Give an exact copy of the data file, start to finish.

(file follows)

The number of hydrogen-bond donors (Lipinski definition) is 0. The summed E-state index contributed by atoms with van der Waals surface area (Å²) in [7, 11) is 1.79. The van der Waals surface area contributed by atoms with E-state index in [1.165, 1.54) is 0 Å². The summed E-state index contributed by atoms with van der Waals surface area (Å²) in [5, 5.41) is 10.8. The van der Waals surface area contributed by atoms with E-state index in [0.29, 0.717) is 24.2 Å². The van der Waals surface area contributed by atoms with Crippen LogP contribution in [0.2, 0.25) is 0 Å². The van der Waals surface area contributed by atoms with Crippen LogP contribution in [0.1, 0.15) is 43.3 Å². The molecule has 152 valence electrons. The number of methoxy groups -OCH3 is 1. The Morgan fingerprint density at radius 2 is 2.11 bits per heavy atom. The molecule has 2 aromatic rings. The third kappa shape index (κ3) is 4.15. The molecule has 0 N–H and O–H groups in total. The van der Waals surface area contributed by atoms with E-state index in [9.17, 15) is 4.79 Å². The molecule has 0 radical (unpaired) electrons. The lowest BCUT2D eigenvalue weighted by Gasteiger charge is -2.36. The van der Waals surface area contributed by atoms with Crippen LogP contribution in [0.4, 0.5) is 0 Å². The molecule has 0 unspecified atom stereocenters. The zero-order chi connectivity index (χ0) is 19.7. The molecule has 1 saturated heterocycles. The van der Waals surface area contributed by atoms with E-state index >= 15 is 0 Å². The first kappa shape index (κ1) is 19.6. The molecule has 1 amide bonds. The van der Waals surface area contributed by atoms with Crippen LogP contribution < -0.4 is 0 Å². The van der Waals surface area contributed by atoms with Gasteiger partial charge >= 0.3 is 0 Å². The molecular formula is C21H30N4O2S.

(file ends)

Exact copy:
The number of hydrogen-bond donors (Lipinski definition) is 0. The summed E-state index contributed by atoms with van der Waals surface area (Å²) in [7, 11) is 1.79. The van der Waals surface area contributed by atoms with E-state index in [1.165, 1.54) is 0 Å². The summed E-state index contributed by atoms with van der Waals surface area (Å²) in [5, 5.41) is 10.8. The van der Waals surface area contributed by atoms with E-state index in [0.29, 0.717) is 24.2 Å². The van der Waals surface area contributed by atoms with Crippen LogP contribution in [0.2, 0.25) is 0 Å². The van der Waals surface area contributed by atoms with Crippen LogP contribution in [0.1, 0.15) is 43.3 Å². The molecule has 152 valence electrons. The number of methoxy groups -OCH3 is 1. The Morgan fingerprint density at radius 2 is 2.11 bits per heavy atom. The molecule has 2 aromatic rings. The third kappa shape index (κ3) is 4.15. The molecule has 0 N–H and O–H groups in total. The van der Waals surface area contributed by atoms with E-state index in [9.17, 15) is 4.79 Å². The molecule has 0 radical (unpaired) electrons. The lowest BCUT2D eigenvalue weighted by Gasteiger charge is -2.36. The van der Waals surface area contributed by atoms with Crippen LogP contribution in [0.4, 0.5) is 0 Å². The molecule has 0 unspecified atom stereocenters. The zero-order chi connectivity index (χ0) is 19.7. The molecule has 1 saturated heterocycles. The van der Waals surface area contributed by atoms with E-state index >= 15 is 0 Å². The first kappa shape index (κ1) is 19.6. The molecule has 1 amide bonds. The van der Waals surface area contributed by atoms with Crippen LogP contribution < -0.4 is 0 Å². The van der Waals surface area contributed by atoms with Gasteiger partial charge >= 0.3 is 0 Å². The molecular formula is C21H30N4O2S.